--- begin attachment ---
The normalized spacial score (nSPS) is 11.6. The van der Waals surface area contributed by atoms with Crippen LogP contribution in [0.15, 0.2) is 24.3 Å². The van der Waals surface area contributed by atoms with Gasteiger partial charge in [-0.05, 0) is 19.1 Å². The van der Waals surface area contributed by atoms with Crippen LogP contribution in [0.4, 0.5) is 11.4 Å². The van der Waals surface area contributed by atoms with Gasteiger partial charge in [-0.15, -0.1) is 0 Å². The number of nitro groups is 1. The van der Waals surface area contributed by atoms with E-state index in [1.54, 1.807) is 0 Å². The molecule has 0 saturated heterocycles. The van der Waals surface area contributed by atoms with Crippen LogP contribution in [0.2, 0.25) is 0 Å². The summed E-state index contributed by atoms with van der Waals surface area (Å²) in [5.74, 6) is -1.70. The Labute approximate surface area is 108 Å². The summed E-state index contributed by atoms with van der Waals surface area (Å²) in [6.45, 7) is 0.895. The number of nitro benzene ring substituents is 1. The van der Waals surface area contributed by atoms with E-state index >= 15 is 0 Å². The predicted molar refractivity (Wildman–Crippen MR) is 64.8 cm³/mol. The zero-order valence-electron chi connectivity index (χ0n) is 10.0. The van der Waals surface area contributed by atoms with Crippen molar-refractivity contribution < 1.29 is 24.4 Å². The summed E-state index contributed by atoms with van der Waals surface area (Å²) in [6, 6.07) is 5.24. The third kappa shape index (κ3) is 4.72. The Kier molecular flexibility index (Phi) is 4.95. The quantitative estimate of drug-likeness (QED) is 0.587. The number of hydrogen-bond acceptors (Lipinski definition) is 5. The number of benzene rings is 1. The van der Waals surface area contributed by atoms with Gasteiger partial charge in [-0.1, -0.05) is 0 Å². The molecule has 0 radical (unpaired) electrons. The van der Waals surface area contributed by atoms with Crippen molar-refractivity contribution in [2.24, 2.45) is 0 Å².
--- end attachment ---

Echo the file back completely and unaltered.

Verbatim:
The normalized spacial score (nSPS) is 11.6. The van der Waals surface area contributed by atoms with Crippen LogP contribution in [0.15, 0.2) is 24.3 Å². The van der Waals surface area contributed by atoms with Gasteiger partial charge in [-0.05, 0) is 19.1 Å². The van der Waals surface area contributed by atoms with Crippen LogP contribution in [0.4, 0.5) is 11.4 Å². The van der Waals surface area contributed by atoms with Gasteiger partial charge in [-0.15, -0.1) is 0 Å². The number of nitro groups is 1. The van der Waals surface area contributed by atoms with E-state index in [1.54, 1.807) is 0 Å². The molecule has 0 saturated heterocycles. The van der Waals surface area contributed by atoms with Crippen LogP contribution in [0.2, 0.25) is 0 Å². The summed E-state index contributed by atoms with van der Waals surface area (Å²) in [5.74, 6) is -1.70. The Labute approximate surface area is 108 Å². The summed E-state index contributed by atoms with van der Waals surface area (Å²) in [6.45, 7) is 0.895. The number of nitro benzene ring substituents is 1. The van der Waals surface area contributed by atoms with E-state index >= 15 is 0 Å². The predicted molar refractivity (Wildman–Crippen MR) is 64.8 cm³/mol. The zero-order valence-electron chi connectivity index (χ0n) is 10.0. The van der Waals surface area contributed by atoms with Crippen molar-refractivity contribution < 1.29 is 24.4 Å². The summed E-state index contributed by atoms with van der Waals surface area (Å²) in [6, 6.07) is 5.24. The third kappa shape index (κ3) is 4.72. The Kier molecular flexibility index (Phi) is 4.95. The quantitative estimate of drug-likeness (QED) is 0.587. The number of hydrogen-bond acceptors (Lipinski definition) is 5. The number of benzene rings is 1. The van der Waals surface area contributed by atoms with Gasteiger partial charge in [-0.1, -0.05) is 0 Å². The molecule has 0 radical (unpaired) electrons. The van der Waals surface area contributed by atoms with Crippen molar-refractivity contribution in [2.24, 2.45) is 0 Å².